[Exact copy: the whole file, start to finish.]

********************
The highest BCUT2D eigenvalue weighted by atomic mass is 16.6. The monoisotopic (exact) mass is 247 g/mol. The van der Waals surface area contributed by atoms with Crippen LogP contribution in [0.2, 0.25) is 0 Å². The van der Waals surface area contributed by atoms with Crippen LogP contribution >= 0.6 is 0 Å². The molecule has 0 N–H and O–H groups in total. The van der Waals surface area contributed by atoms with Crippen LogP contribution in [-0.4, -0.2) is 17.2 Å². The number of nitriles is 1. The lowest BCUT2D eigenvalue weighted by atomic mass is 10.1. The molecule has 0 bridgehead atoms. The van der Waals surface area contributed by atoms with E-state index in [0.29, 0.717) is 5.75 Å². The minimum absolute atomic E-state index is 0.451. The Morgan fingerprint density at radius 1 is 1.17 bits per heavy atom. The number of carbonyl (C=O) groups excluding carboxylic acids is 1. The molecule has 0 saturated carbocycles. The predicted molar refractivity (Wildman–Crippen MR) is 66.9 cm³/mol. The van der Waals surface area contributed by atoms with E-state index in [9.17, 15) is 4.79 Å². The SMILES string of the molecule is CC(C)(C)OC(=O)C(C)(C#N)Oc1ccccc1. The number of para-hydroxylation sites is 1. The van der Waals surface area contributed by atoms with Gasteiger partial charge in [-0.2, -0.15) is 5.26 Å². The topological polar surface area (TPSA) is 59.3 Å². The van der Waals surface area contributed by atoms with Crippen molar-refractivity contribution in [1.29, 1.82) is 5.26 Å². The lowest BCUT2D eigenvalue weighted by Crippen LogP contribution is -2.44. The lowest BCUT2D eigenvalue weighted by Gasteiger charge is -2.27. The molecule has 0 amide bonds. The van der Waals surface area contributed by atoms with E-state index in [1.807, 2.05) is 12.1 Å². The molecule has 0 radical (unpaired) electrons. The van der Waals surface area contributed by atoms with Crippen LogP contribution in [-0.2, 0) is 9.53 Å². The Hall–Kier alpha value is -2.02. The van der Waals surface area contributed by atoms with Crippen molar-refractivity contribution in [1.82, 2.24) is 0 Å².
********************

The highest BCUT2D eigenvalue weighted by atomic mass is 16.6. The monoisotopic (exact) mass is 247 g/mol. The van der Waals surface area contributed by atoms with Crippen LogP contribution in [0.2, 0.25) is 0 Å². The van der Waals surface area contributed by atoms with Crippen LogP contribution >= 0.6 is 0 Å². The molecule has 0 N–H and O–H groups in total. The van der Waals surface area contributed by atoms with Crippen LogP contribution in [-0.4, -0.2) is 17.2 Å². The number of nitriles is 1. The lowest BCUT2D eigenvalue weighted by atomic mass is 10.1. The molecule has 0 bridgehead atoms. The van der Waals surface area contributed by atoms with E-state index in [0.29, 0.717) is 5.75 Å². The minimum absolute atomic E-state index is 0.451. The Morgan fingerprint density at radius 1 is 1.17 bits per heavy atom. The number of carbonyl (C=O) groups excluding carboxylic acids is 1. The molecule has 0 saturated carbocycles. The predicted molar refractivity (Wildman–Crippen MR) is 66.9 cm³/mol. The van der Waals surface area contributed by atoms with E-state index in [9.17, 15) is 4.79 Å². The SMILES string of the molecule is CC(C)(C)OC(=O)C(C)(C#N)Oc1ccccc1. The number of para-hydroxylation sites is 1. The van der Waals surface area contributed by atoms with Gasteiger partial charge in [-0.2, -0.15) is 5.26 Å². The topological polar surface area (TPSA) is 59.3 Å². The van der Waals surface area contributed by atoms with Crippen molar-refractivity contribution in [1.29, 1.82) is 5.26 Å². The lowest BCUT2D eigenvalue weighted by Crippen LogP contribution is -2.44. The lowest BCUT2D eigenvalue weighted by Gasteiger charge is -2.27. The molecule has 0 amide bonds. The van der Waals surface area contributed by atoms with E-state index in [1.807, 2.05) is 12.1 Å². The molecule has 0 radical (unpaired) electrons. The van der Waals surface area contributed by atoms with Crippen LogP contribution in [-0.2, 0) is 9.53 Å². The Hall–Kier alpha value is -2.02. The van der Waals surface area contributed by atoms with Crippen molar-refractivity contribution in [1.82, 2.24) is 0 Å².